John Muir


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feet in width allowed her to enter a little distance, which gradually was increased by stopping and starting, crowding when it was safe or anything like it, until we found ourselves free. But the mist continuing dense we did not know whether we were really free or only in a narrow lane. Watching the compass and constantly taking soundings, we traced the edge of the pack and finally made our escape. In a few hours the fog lifted and though the barometer had been threatening a gale to add to our disquiet, the sun shone and the weather became promising. Five or 6 miles below the Indian Village we discovered the wrecked Loleta, and making towards [it] anchored in 4 fathoms of water near the edge of the ice, and went ashore to examine the rudder to see whether we could not get some pintles to supply those that were broken from our rudder, that so we might make shift to get our rudder shipped without beaching her. Found her rudder had been carried away by the ice. Procured a good deal of useful iron, however, and ropes and tackle and spars, and two barrels of oil which the natives had not yet appropriated. The transportation of these stores to the ship over ice, covered with sludge and full of dangerous holes, made a busy day for the sailors. Captain and I after examining the wreck went ashore and traced the beach to a rising ground where we saw an Eskimo village. The ground is nearly bare, wet snow in patches, and the willow in flower, a very small dwarf with catkins hardly noticeable they are so tawny and small. Scarce a green leaf visible as yet even in bud. Leafbuds on the willow scarce beginning to swell. Only one large bud opening --- that of an Erigeron. Mosses and lichens, some of them rather showy, [are] (is) the vegetation, but grasses and saxifrages are distributed over them all.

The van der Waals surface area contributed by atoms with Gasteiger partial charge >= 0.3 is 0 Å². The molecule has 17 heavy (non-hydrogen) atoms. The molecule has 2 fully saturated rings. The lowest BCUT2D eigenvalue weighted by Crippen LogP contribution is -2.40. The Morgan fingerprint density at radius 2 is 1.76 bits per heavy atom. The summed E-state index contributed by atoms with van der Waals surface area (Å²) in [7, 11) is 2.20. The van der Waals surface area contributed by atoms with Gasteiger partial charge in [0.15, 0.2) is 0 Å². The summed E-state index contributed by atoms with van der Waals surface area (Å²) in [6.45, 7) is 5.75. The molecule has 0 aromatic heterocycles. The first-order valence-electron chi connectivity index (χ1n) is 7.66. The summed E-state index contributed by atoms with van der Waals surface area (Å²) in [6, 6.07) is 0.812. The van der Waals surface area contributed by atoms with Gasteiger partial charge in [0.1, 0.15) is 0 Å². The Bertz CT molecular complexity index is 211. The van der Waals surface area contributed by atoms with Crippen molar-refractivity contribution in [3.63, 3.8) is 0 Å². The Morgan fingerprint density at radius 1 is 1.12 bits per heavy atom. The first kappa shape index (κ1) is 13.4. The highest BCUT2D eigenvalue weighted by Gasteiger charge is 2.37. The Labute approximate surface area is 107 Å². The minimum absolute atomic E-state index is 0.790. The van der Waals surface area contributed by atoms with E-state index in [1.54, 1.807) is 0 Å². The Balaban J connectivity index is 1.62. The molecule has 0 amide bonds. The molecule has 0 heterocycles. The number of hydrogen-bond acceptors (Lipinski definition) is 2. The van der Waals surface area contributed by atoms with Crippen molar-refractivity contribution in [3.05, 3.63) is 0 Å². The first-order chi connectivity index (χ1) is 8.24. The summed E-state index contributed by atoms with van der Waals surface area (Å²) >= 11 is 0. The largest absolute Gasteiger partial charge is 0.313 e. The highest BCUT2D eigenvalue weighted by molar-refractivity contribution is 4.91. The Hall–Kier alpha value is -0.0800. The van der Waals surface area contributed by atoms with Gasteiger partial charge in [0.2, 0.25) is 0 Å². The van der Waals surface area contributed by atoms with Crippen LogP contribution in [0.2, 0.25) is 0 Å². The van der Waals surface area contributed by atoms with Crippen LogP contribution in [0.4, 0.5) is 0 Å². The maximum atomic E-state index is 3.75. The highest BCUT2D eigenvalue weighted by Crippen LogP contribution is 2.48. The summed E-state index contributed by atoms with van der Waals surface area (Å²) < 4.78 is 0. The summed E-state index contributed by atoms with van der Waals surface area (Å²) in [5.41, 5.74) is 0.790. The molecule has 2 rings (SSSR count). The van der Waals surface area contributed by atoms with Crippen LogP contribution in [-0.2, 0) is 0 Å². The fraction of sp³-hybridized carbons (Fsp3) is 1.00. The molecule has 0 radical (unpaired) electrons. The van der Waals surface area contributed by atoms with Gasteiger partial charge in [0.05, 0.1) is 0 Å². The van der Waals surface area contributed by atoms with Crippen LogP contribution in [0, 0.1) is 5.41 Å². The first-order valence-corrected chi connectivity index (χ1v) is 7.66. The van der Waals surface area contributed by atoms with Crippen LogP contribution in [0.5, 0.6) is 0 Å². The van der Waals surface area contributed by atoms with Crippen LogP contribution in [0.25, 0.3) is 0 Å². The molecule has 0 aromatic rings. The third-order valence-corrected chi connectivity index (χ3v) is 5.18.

Date Original



Original journal dimensions: 11.5 x 21 cm.

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Holt-Atherton Special Collections, University of the Pacific Library

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John Muir, journals, drawings, writings, travel, journaling, naturalist